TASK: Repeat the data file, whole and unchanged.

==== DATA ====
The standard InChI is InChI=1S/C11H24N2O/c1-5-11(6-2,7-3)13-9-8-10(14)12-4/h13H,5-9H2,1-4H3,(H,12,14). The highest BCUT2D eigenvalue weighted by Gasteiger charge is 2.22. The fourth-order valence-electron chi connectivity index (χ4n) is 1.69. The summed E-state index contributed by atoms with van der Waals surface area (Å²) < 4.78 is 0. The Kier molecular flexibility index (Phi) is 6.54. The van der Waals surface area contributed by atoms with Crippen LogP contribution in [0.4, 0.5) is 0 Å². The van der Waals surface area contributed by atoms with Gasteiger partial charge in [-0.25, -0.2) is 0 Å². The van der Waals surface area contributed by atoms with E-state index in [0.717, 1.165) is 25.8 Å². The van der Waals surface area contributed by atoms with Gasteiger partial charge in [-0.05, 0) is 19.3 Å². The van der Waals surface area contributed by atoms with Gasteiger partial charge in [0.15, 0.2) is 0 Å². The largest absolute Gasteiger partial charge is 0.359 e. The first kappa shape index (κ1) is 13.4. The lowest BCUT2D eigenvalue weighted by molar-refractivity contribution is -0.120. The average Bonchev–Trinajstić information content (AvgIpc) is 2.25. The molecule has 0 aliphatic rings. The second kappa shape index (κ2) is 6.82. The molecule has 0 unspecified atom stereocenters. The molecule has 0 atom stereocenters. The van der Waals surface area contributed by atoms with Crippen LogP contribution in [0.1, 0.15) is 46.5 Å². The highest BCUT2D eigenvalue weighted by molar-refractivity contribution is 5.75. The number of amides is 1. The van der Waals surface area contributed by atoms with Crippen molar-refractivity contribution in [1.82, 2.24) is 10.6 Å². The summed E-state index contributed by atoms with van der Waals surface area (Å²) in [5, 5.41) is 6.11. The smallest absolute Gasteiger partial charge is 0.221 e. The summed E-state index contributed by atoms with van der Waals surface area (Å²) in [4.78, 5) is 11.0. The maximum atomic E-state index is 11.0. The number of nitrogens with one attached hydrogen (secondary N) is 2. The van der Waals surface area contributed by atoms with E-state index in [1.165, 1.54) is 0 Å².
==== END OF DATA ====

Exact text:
The standard InChI is InChI=1S/C11H24N2O/c1-5-11(6-2,7-3)13-9-8-10(14)12-4/h13H,5-9H2,1-4H3,(H,12,14). The highest BCUT2D eigenvalue weighted by Gasteiger charge is 2.22. The fourth-order valence-electron chi connectivity index (χ4n) is 1.69. The summed E-state index contributed by atoms with van der Waals surface area (Å²) < 4.78 is 0. The Kier molecular flexibility index (Phi) is 6.54. The van der Waals surface area contributed by atoms with Crippen LogP contribution in [0.4, 0.5) is 0 Å². The van der Waals surface area contributed by atoms with Gasteiger partial charge in [-0.25, -0.2) is 0 Å². The van der Waals surface area contributed by atoms with E-state index in [0.717, 1.165) is 25.8 Å². The van der Waals surface area contributed by atoms with Gasteiger partial charge in [-0.05, 0) is 19.3 Å². The van der Waals surface area contributed by atoms with Gasteiger partial charge in [0.15, 0.2) is 0 Å². The largest absolute Gasteiger partial charge is 0.359 e. The first kappa shape index (κ1) is 13.4. The lowest BCUT2D eigenvalue weighted by molar-refractivity contribution is -0.120. The average Bonchev–Trinajstić information content (AvgIpc) is 2.25. The molecule has 0 aliphatic rings. The second kappa shape index (κ2) is 6.82. The molecule has 0 unspecified atom stereocenters. The molecule has 0 atom stereocenters. The van der Waals surface area contributed by atoms with Crippen LogP contribution in [0.1, 0.15) is 46.5 Å². The highest BCUT2D eigenvalue weighted by molar-refractivity contribution is 5.75. The number of amides is 1. The van der Waals surface area contributed by atoms with Crippen molar-refractivity contribution in [1.82, 2.24) is 10.6 Å². The summed E-state index contributed by atoms with van der Waals surface area (Å²) in [5, 5.41) is 6.11. The smallest absolute Gasteiger partial charge is 0.221 e. The summed E-state index contributed by atoms with van der Waals surface area (Å²) in [4.78, 5) is 11.0. The maximum atomic E-state index is 11.0. The number of nitrogens with one attached hydrogen (secondary N) is 2. The van der Waals surface area contributed by atoms with E-state index in [1.165, 1.54) is 0 Å².